So far the convention looks more like assertion than anything else -- albeit perhaps a sensible assertion.

If we said "substitute" rather than swap, what conventiosn or qualifications would assist?

cc

Xenakis
07-29-2010, 08:11 AM
I see what you're saying CC but I think the convention about swapping one thing for another makes clear in the case a lace that the former is being swapped in the latter out.

This is why I've never heard anyone use the phrase before apart from in computing where it makes sense (swapping out and in refer to different types of memory). In general terms it's superfluous.

fed_the_savior
07-29-2010, 11:16 AM
I see what you're saying CC but I think the convention about swapping one thing for another makes clear in the case a lace that the former is being swapped in the latter out.

This is why I've never heard anyone use the phrase before apart from in computing where it makes sense (swapping out and in refer to different types of memory). In general terms it's superfluous.

Stop freaking out about this, man. Or should I say... stop freaking about this?

Bud
07-29-2010, 11:21 AM
Common usage here in the States.

It was not for want of sovereignty/freedom or due to excessive taxation, this is the real reason why we kicked your butts out of our country. We found your obsessive fascination with such trivial issues concerning language rather annoying.:)

Not as if the British don't have strange expressions, too. We remain separated by a common language.

No logical reason for the "out" addition. But, there a million such linguistic redundancies on both sides of the pond. Don't fret about it any longer.

This... the question was answered.

mtommer
07-29-2010, 11:36 AM
I think "swapped out" typically denotes a replacement with one item no longer usuable. "Swapped" is often taken to denote an exchange of items of similar condition or desire.

So for example, if I swap out the blue laces for the red ones I've probably thrown the blue ones away. If I swapped the laces I probably relaced each set of laces into their "new" respective shoe.

RealityPolice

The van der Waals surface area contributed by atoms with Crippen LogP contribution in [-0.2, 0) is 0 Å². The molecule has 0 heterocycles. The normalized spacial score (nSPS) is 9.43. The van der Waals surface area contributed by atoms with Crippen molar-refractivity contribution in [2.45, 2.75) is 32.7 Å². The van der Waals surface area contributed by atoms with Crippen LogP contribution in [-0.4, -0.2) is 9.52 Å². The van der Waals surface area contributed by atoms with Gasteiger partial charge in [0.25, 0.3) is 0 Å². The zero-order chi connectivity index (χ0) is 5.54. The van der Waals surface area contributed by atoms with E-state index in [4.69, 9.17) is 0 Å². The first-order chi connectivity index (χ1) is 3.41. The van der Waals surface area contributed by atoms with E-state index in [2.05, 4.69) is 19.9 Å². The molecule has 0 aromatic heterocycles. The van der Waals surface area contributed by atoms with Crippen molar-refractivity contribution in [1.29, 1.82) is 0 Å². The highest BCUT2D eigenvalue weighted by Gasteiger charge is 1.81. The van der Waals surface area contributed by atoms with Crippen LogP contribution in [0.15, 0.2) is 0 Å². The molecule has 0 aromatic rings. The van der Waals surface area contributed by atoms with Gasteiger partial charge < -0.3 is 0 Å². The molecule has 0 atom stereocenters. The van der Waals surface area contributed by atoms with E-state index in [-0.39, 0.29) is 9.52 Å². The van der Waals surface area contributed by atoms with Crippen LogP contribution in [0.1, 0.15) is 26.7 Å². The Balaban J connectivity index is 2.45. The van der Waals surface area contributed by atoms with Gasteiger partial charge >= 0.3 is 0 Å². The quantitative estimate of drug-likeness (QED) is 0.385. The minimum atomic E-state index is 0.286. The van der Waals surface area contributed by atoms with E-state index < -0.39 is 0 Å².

07-29-2010, 12:53 PM
I think "swapped out" typically denotes a replacement with one item no longer usuable. "Swapped" is often taken to denote an exchange of items of similar condition or desire.

So for example, if I swap out the blue laces for the red ones I've probably thrown the blue ones away. If I swapped the laces I probably relaced each set of laces into their "new" respective shoe.

As I understand it, the usage of the non-phrasal swapped implies that more than one party was involved, and/or that the items are unequal in identity.

Phrasal swapped out carries a connotation that the items had a single possessor, and/or that they were roughly identical.

Historically, the addition of a preposition into a phrasal verb construction (i.e. one way of making a non-phrasal verb phrasal) has to do with the narrowing of a verb's semanticity (or simply a change of semanticity); see beaten vs. beaten up.

I'm not entirely sure of the specifics of swapped vs. swapped out, but the above is my guess. I'd have to check an idiomatic-English dictionary for exactness' sake.

crosscourt
07-30-2010, 01:08 AM
In financial usage if I say that I had a liability that was "swapped out" I mean that I laid off a liability using a particular transaction. Thus the swap is with a counterparty -- someone else. But this use of "out" is probably superfluous. My feeling is that most of the examples we are discussing are, like this financial one, just poor uses of English.

cc

Bartelby
07-30-2010, 07:04 AM
It's just supposed to be swap or swapped. I think swapped out is formed along the lines of changed out. i changed out of my blue jeans probably becomes, wrongly, I swapped out of my blue jeans for my black ones. It then may become, more simply, I swapped out my blue jeans for my black ones. But if enough people say that for long enough, then maybe etymology counts for little.





In financial usage if I say that I had a liability that was "swapped out" I mean that I laid off a liability using a particular transaction. Thus the swap is with a counterparty -- someone else. But this use of "out" is probably superfluous. My feeling is that most of the examples we are discussing are, like this financial one, just poor uses of English.

cc

Xenakis
07-30-2010, 08:39 AM
I think 'beaten up' is a good counter example, and 'smashed up' etc, that does actually change the meaning from 'smashed' or 'beaten'.

Swapped out is just odd, but perhaps as Bartleby says if people say it for long enough it might develop a specific meaning, not yet though (apart from in computing, where you'll find the term in dictionaries etc).